The Young Girls of Old Havana

Daisy Valera

HAVANA TIMES — I’ve started biting my nails. I don’t end up swallowing them like I did when I was a child, when I was dying of boredom in class.

Now I only chew on them carefully, avoid the cuticles. I’ve lived about 24 very “entertaining” years.

I think the fifth bite made me come to my senses, so I went and looked for some scissors to curb my neurotic tic.

When I was 12, I solved the problem with the bitter taste of nail polish, today I can’t. My fingers would be inconsistent with the rest of my body.

So, when in the middle of Aguiar Street in Old Havana someone asked me if I wanted to get my nails polished, I couldn’t help but to snap back with a guttural “no,” despite the piece of bread and hamburger in my mouth.

I don’t polish my nails. I have nothing to do with those colors of “café latte” or “July 26th red.”

After the immediate refusal, it struck me that the offer had been made from a height of four feet.

Five girls circled around me. One of them grabbed my arm and asked, “Would you like us to do your nails?”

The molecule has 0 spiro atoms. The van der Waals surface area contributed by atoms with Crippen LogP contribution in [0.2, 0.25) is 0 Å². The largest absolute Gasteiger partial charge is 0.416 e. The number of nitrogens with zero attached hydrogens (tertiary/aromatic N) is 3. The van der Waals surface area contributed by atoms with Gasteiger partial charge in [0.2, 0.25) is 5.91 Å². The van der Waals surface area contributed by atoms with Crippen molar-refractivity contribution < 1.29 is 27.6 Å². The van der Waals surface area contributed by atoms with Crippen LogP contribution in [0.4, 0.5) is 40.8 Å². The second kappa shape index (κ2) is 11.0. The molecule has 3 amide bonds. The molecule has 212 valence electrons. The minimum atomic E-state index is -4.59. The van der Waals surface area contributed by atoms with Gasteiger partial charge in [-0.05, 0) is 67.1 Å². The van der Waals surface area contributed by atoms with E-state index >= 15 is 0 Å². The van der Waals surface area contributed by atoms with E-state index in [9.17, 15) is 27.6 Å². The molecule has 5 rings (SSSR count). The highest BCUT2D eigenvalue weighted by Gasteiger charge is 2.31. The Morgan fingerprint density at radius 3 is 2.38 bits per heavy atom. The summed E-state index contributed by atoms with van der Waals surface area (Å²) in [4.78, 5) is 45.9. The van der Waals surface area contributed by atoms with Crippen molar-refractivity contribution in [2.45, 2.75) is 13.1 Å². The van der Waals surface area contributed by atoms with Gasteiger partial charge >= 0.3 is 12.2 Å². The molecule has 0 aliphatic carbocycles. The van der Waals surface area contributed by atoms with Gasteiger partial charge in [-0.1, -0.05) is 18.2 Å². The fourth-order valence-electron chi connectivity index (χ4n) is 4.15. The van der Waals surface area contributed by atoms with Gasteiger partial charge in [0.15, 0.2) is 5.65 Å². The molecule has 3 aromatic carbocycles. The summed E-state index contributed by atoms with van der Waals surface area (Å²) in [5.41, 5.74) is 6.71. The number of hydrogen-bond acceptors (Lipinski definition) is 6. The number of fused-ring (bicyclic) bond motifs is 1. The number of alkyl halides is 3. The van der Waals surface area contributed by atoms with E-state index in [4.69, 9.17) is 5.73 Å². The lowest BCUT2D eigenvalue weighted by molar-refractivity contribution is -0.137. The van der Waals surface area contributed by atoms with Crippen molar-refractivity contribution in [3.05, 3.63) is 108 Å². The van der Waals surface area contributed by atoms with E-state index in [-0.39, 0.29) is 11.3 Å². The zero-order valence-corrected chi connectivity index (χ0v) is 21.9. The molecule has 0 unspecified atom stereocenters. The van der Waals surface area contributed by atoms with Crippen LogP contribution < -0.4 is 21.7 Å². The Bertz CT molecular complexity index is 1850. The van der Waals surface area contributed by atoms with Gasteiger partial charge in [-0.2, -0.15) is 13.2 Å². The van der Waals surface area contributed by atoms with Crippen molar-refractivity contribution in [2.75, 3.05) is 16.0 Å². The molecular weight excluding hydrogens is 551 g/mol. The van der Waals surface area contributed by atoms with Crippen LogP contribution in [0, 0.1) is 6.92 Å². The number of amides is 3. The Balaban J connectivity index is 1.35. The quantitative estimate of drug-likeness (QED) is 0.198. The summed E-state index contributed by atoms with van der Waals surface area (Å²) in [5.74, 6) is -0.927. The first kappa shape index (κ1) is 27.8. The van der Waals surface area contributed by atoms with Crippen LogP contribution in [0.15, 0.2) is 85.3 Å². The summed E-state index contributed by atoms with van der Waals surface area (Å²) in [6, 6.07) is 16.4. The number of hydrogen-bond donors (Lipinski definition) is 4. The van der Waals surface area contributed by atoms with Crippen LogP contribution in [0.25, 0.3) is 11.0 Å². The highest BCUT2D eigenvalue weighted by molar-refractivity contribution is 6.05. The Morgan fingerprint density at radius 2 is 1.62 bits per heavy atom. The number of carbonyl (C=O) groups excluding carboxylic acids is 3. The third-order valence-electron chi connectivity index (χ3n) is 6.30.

“Then they put a cloth bag in my face that was filled with bottles of almost empty polish.

“Look at all the colors we have. Do you like them?” one asked.

“We’ll do yours for 1 CUC,” offered another.

During questioning, I could only notice the white dress of one of them, along with her hair cut just above her shoulders, and her body weight.

She must have been about eight years old.

I think I repeated “no, thank you” three times, with her giving me an astonished look with each rebuff.

She couldn’t believe what was happening, and nor could I.

I managed to understand her questions a few seconds later, as she went bouncing away across the cobblestones.

I’m someone who when I was eight was drawing witches and princesses; someone who used to play like I was making soup, but using only grass; someone who as a child read “Lili and the Little Fish.”

From my childhood — except maybe for a plate of lentils — all I have are pleasant memories.

That girl wasn’t asking for a handout, she had offered me a service. She was trying to work.

That brought to my mind the much-criticized images of the shoeshine boys of pre-revolutionary Cuba.

I’m sure that that same afternoon she was still searching for customers, adding up her earnings…

I didn’t learn what her name was or what she was trying to buy.

Did something exceptional happen to me or is that little girl a pioneer of child labor here on the island?

I don’t know. I just hope that in another 50 years we won’t be talking about the manicure girls of the revolution.